This tiny little 5 or 6 table restaurant is definitely the best of Manhattan Chinatown's Vietnamese joints. The old proprietor is one of the nicest men you will ever meet, and all the food is incredibly fresh and good. The menu is of near-perfect size, with many options but not overly daunting. The soups here are magnificent, with all the pho being well above average and spicy when they are supposed to be. Nothing is sweetened up, and never will be. The hu tieu is also excellent. For a culinary test of yourself, try the chao long even if every server in the place tries to dissuade you!
The goi cuon ($4 for 2, below), like anywhere, are pretty standard and depend a bit on the time of day. Come at closing and you can tell they have had fresher times. Lunch is always perfect for them.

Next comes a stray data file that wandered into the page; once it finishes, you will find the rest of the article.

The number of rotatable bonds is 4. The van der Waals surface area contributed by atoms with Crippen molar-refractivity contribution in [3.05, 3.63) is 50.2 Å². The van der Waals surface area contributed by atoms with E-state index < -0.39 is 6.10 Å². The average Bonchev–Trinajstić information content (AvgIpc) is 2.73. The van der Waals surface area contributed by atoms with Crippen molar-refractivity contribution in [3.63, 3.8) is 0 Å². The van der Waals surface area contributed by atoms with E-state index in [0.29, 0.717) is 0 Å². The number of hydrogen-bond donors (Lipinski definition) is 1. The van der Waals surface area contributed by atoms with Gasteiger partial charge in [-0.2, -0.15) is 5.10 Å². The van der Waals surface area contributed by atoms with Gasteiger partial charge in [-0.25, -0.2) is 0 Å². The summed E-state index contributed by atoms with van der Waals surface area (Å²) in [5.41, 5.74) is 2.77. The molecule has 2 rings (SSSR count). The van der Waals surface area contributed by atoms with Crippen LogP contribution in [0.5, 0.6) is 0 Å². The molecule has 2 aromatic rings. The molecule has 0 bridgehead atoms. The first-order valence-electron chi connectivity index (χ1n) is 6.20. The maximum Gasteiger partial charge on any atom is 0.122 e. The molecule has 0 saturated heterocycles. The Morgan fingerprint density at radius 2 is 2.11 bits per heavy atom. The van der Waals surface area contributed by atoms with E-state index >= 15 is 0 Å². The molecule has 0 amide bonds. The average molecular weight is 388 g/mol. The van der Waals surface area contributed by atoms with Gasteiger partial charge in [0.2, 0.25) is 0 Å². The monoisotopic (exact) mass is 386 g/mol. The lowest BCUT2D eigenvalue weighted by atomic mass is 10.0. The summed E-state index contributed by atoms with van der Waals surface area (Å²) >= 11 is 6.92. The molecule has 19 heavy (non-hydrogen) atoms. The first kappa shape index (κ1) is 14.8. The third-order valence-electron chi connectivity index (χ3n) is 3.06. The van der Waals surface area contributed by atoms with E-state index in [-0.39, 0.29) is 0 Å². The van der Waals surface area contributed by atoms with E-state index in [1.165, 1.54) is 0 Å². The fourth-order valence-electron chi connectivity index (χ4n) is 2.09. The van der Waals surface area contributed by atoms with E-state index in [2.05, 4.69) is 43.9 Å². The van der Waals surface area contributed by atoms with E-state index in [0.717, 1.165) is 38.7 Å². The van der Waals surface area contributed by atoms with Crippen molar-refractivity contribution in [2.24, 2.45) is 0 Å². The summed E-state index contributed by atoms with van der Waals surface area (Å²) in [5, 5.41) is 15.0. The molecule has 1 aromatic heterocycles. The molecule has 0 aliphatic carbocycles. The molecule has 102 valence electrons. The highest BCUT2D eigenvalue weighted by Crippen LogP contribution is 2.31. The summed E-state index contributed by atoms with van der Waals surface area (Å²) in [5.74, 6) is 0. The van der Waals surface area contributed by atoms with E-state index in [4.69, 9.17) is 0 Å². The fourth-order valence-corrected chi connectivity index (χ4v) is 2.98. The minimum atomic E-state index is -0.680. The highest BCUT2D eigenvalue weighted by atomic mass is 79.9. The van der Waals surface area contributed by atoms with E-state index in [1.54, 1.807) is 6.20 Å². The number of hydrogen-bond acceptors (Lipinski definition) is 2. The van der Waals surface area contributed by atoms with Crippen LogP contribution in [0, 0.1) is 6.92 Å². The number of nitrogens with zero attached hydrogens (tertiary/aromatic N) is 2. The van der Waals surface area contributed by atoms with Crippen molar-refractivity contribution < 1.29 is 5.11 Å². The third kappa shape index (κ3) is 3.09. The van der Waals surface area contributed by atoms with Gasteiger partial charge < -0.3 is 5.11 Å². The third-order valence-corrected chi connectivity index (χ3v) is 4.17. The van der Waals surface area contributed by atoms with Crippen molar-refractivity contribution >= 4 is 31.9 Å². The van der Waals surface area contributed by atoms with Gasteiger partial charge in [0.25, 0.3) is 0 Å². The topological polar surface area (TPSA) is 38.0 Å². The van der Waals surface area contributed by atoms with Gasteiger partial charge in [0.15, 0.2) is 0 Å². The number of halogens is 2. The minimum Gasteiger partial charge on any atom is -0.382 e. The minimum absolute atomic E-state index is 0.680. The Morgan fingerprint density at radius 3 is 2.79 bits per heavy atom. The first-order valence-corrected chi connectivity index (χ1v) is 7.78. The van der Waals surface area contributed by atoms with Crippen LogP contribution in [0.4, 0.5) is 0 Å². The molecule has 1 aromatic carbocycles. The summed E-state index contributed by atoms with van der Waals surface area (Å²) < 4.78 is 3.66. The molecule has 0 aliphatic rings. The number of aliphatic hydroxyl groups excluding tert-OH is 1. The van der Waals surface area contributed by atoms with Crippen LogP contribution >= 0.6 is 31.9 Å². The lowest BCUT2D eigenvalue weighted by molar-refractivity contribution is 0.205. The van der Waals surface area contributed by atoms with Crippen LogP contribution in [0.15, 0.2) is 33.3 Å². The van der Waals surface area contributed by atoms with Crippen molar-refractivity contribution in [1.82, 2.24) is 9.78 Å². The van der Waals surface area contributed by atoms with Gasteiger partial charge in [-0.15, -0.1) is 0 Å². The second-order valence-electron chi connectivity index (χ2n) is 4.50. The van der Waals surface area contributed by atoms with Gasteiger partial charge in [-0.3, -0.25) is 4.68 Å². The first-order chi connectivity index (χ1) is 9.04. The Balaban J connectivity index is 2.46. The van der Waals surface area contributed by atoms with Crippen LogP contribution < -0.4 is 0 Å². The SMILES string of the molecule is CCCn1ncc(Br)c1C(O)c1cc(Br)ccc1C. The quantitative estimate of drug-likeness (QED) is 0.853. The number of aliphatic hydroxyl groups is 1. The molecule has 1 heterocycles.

The meats are deliciously seasoned here, whether beef or pork is the choice. Everything is marinated to perfection and then grilled precisely to char the edges and give them a delightful crunch. One of the most expensive dishes ($10, below) is a plate of vermicelli noodles thinner than usual and described as a crepe bed for the beef. That might be ambitious, but it still feels good to devour the thinly sliced cuts of beef.
It is safe in most restaurants, but the bun here is done masterfully. My bun thit nuong ($5, below) was just the right proportions of everything even before I drowned it in nuoc mam. This dish always makes me feel very healthy after eating with all the fresh leaves, carrots, daikon, and cold vermicelli noodles. The bowl is big and full, but never induces food coma.
An added bonus is that they will allow you to carry your own beer in, as they serve no alcohol. On warm days, Cong Ly's freshly made lemonade or lemon soda ($2 each) are perfect. Don't drink too much, as a trip to the bathroom here requires a bit of a trudge through the always flooded kitchen. It's all experience though.